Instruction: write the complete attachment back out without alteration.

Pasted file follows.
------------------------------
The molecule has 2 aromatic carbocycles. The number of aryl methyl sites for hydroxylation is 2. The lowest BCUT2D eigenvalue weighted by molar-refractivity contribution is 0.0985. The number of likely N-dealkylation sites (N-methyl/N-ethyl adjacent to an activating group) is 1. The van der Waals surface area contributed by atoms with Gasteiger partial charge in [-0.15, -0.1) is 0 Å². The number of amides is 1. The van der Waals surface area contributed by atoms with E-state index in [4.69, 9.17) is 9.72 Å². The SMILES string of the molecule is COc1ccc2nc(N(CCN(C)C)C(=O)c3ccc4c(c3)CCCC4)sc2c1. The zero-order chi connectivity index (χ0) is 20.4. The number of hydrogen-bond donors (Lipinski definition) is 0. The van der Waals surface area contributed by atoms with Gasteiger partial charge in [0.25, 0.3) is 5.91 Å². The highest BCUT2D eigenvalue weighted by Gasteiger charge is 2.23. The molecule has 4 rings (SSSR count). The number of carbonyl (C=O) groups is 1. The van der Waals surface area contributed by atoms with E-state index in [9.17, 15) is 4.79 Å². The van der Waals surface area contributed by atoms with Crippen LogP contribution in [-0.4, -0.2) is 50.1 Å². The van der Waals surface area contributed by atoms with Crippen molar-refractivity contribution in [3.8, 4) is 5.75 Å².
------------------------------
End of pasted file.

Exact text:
The molecule has 2 aromatic carbocycles. The number of aryl methyl sites for hydroxylation is 2. The lowest BCUT2D eigenvalue weighted by molar-refractivity contribution is 0.0985. The number of likely N-dealkylation sites (N-methyl/N-ethyl adjacent to an activating group) is 1. The van der Waals surface area contributed by atoms with Gasteiger partial charge in [-0.15, -0.1) is 0 Å². The number of amides is 1. The van der Waals surface area contributed by atoms with E-state index in [4.69, 9.17) is 9.72 Å². The SMILES string of the molecule is COc1ccc2nc(N(CCN(C)C)C(=O)c3ccc4c(c3)CCCC4)sc2c1. The zero-order chi connectivity index (χ0) is 20.4. The number of hydrogen-bond donors (Lipinski definition) is 0. The van der Waals surface area contributed by atoms with Gasteiger partial charge in [0.25, 0.3) is 5.91 Å². The highest BCUT2D eigenvalue weighted by Gasteiger charge is 2.23. The molecule has 4 rings (SSSR count). The number of carbonyl (C=O) groups is 1. The van der Waals surface area contributed by atoms with E-state index in [9.17, 15) is 4.79 Å². The van der Waals surface area contributed by atoms with Crippen LogP contribution in [-0.4, -0.2) is 50.1 Å². The van der Waals surface area contributed by atoms with Crippen molar-refractivity contribution in [3.8, 4) is 5.75 Å².